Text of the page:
Gen Z are arguably the first fully-online generation, with the oldest of the group maybe experiencing the joys of dial up internet – and that’s a stretch. So, with such exposure to entertainment, the internet and influencers – surely Gen Z are just all about that blue tick life?
Quite the opposite, in fact.
Although young people worldwide spend most of their days attached to a mobile, it seems that they are slowly stepping away from celebrity involvement.
And when it comes to celebs, they don’t need to know every single detail about their lives. Just look at some of the biggest personalities that resonate with Gen Zs – Harry Styles, Billie Eilish, Zendaya; they’re not really that engaged on social media.
But often when these relevant celebrities get involved, it’s super on brand for Gen Zs.
Let’s look at Harry Styles. He’s become more than just celebrity, arguably gravitating above celeb status into a wider cultural icon. He built his brand on the back of One Direction and his solo music career; but his gender fluidity, mental health openness and general empathy makes his bandwagon very attractive for young people worldwide to jump on.
the models from the Watermelon Sugar mv called Harry Styles “consent king,” because he asked every time if it was okay to touch them and THAT my friend is how it’s fucking done.
— rachel🦋 (@canyonmoonblu) May 18, 2020
Switch over to Billie Eilish now, and it’s a similar trend.
A killer-good musician, who also has similar social-justice led values. Back during the peak Black Lives Matter movement from earlier this year, Eilish posted one of the most refreshing, honest, Gen Z takes on the movement.
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It doesn’t mean that Gen Zs don’t want to be, or aren’t, influenced by big celebrities. Or that they don’t want to hear from them via social channels.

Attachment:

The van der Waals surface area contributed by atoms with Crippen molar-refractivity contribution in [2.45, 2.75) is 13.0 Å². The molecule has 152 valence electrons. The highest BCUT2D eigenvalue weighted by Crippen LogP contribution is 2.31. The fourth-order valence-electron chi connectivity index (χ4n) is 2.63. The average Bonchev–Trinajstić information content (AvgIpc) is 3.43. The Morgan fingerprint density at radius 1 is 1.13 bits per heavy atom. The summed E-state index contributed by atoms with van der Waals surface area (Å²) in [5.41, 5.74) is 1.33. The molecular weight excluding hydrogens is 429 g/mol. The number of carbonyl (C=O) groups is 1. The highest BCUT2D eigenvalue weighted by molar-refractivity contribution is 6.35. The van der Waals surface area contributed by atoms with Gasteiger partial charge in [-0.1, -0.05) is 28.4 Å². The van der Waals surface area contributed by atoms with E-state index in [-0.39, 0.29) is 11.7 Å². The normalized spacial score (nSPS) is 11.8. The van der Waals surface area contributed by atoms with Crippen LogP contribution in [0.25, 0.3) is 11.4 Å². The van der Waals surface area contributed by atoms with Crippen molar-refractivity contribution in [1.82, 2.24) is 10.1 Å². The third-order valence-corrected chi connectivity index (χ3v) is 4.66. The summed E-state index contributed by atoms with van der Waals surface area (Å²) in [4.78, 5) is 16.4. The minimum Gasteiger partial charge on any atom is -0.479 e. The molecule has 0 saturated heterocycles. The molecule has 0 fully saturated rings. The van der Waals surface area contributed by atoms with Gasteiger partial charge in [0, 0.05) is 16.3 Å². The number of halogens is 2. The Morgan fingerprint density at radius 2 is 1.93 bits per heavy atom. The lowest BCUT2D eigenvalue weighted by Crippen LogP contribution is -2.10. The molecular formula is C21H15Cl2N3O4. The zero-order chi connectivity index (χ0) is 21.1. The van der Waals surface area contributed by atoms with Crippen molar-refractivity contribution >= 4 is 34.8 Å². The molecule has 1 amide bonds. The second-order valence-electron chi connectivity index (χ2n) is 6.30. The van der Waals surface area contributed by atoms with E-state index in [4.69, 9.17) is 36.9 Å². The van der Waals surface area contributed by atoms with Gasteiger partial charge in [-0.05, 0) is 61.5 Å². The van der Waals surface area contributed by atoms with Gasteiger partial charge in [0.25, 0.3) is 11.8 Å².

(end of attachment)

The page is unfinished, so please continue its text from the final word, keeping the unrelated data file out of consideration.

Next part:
In fact, a study by Morning Consult said that 69% of Gen Zs want to engage with celebs and relevant personalities via social media. They want them to have a presence, and they want to have a connection with them. But they don’t want #TMI.
And to further drive home this point about celebrity interest, we just need to turn our heads more locally.
As podcasts boom globally, on the popular cultural commentary podcast The Bobo and Flex Show (show featuring Aussie Flex Mami, and US-based Bobo Matjila) – they spoke about how people globally are getting a bit over celebs. Especially after the year that has been 2020.
In a recent episode (Bella Thorne & White Feminism) the two spoke about how celebs have really become less of a point of interest for people worldwide. Pointing out how the 2020 MTV Music Awards didn’t even trend online, or get much hype this year.
“People are really divesting from celebrity culture,” Bobo said.
“Since the pandemic began, I see so much less celebrity news and celebrity gossip,”
Bobo went onto mention if that lack of interest is because people are more jobless and stressed, or if people are just tired of hearing from multi-million/billionaires and the general one-percenters. Heck, maybe both?
Stop idolizing celebrities. Celebrity culture is toxic. Idolizing another imperfect human being is toxic. That throne you have a celebrity on belongs to Christ.
— Maria_Elizabeth (@Flashyfirefly) September 23, 2020
So when you mix in some really intense world problems, naturally an attitude change is on the cards. We’ve even seen the most popular reality TV show cancelled, with Keeping Up With The Kardashians set to wrap up after 20 seasons. Coincidence? Or perhaps a telling sign that young people especially are a bit over rich people being rich.
The rise of Tik Tok arguably just pushes this idea of less celebrity culture influence. Gen Zs are happy to watch, engage and be influenced by everyday people. Predominantly other young people like them.
So as brands and marketers, maybe it’s time to start thinking less about big time celebs with mass appeal – and how you can insert some Gen Z values into your brand’s ethos.